When you’ve put a lot of time and effort into building a course it’s natural to want to simply refresh it rather than start over, even if it’s been awhile since you built it. And sometimes that makes sense. But in other cases, it might actually end up taking more time to adapt the existing course than it would to scrap it and design a new one. So how do you know which approach will be most effective? In this article, we’ll look at six questions to ask yourself when trying to determine the best course of action.

1. Do you have the source files?

The first thing you need to find out is if you—or one of your coworkers—still have the files that were used to create the course. If no one has the source files and updates are required, you’ll have no other option than to rebuild the course. 

Having to rebuild a perfectly good course from scratch to make a few minor adjustments can be disheartening, but if you take this opportunity to improve your file-storing practices you can prevent it from happening again in the future. Head over to this article for some tips: 7 Insider Secrets for Working With Large Teams on E-Learning Projects.

2. Is the course effective?

Next, consider whether the existing course is effective. Depending on the course objectives, you’ll look to different metrics to make this determination. For example, if the course was built to improve performance, find out if it actually did. If it’s a compliance or awareness course, success might just mean that a certain percentage of employees completed the course. 

For help nailing down the definition of “effective” for different types of courses, see this article: How To Know if Your Online Course Is Effective.

3. Does the course still work?

If a course is really old, there’s a possibility that parts of it—or in some cases the entire thing—no longer work. For example, if you link to external resources, it’s possible they no longer exist. Or if you built it prior to the end of Flash, browsers might no longer display the content. Or maybe you didn’t consider accessibility and the keyboard navigation is nonexistent.

If there are just a couple links here and there that need updating or you just need to republish in HTML5, a simple refresh is likely all that’s needed. However, if your course is littered with broken links or it’s completely inaccessible, it might be worth starting over from scratch.

4. To what extent does the content need updating?

Sometimes out-of-date content can easily be fixed by doing a “find and replace” on specific words. For example, if you reference a person who’s no longer with the company, a simple refresh is all that’s required.

On the other hand, courses on evolving topics—like COVID-19 safety protocols—tend to require more in-depth updates. When the updates are extensive, sometimes it makes more sense to simply start over than to try to figure out how to adapt the existing content.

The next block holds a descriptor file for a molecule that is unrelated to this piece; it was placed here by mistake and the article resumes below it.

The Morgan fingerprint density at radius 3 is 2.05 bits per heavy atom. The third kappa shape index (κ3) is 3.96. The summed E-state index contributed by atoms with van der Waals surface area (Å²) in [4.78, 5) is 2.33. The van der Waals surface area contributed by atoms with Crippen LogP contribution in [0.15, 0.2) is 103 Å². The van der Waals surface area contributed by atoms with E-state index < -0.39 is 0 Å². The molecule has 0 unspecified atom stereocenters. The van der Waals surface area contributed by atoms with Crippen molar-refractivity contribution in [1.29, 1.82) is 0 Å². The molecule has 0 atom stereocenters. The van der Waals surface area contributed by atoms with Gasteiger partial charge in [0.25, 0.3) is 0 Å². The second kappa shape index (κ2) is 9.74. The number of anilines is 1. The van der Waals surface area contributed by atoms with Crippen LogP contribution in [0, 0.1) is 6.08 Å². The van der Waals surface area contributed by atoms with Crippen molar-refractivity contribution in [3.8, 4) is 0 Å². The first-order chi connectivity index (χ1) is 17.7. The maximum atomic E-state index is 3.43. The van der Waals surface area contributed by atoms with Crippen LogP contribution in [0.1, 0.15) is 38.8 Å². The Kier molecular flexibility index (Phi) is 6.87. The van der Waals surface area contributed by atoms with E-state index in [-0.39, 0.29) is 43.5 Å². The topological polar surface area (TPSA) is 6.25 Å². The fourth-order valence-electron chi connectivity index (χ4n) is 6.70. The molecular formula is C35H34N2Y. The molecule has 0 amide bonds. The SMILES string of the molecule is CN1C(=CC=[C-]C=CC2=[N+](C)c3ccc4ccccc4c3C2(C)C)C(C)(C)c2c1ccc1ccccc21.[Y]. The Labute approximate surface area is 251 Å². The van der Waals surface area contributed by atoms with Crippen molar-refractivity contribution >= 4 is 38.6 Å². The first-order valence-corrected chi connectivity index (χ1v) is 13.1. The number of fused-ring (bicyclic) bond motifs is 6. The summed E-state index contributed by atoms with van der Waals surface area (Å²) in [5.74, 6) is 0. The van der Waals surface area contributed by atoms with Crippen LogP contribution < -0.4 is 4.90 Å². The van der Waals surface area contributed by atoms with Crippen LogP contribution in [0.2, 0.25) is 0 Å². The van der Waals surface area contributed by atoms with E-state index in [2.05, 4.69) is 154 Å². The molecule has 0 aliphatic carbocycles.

5. To what extent do the visuals need updating?

Visual design trends are always changing. The evolutions often happen so gradually you don’t even notice—until you stumble upon a course you made a couple of years ago and think, “wow, that looks kind of dated.” 

Sometimes there are easy ways to quickly make your course look more modern, like updating the font, color palette, or company logo. But other times more substantial changes are required.

If you can make the required updates quickly, then a simple refresh might be enough. But if updating the visual design requires a lot of manual rework—for instance, if your company went through a substantial brand refresh—it might be time to consider rebuilding the course.

6. How much time do you have?

The last—but definitely not least important—thing to consider is how much time you have to dedicate to refreshing or rebuilding this course. Depending on your workload and whether there’s a hard deadline for the updated version of the course, your decision to refresh or rebuild might be different.

For example, if you come across an onboarding course that’s extremely out of date but there’s a large group of new employees starting next week, you might decide there’s not enough time to rebuild even though it would be warranted. In that case, a hybrid approach might make the most sense: start with a quick refresh and plan to redesign the course later on when you’re less pressed for time.

In Sum

Whether you refresh an existing course or redesign it from scratch, it basically comes down to the amount of changes required and the time you have to make them. When an older course still holds up both instructionally and visually, a simple refresh might be all that’s necessary. But if a course isn’t meeting the needs of learners or has a large amount of outdated content or visuals, it might be more efficient to simply start over. 

Here’s a quick-reference table that recaps the points outlined in this article to help you decide whether a refresh or a rebuild makes the most sense:

Signs a refresh might be the right call. 

Signs you might want to rebuild your course from scratch.

  • You have the source files.
  • It’s effective.
  • It still works for the most part (and anything that’s broken is easy to fix).
  • The content is mostly up-to-date (and anything outdated is easy to fix).
  • The visuals still look polished or are easy to update.
  • You don’t have much time to dedicate to this course and/or the deadline is quickly approaching.
  • You don’t have the source files.
  • It’s ineffective.
  • It doesn’t function properly and would require a lot of effort to fix.
  • The content is extremely out-of-date and requires extensive updates.
  • The visuals are extremely out-of-date and can’t easily be updated.
  • You have enough time to rebuild the course before the deadline.


And if you’re looking for tips on optimizing your course update process, check out these helpful resources:

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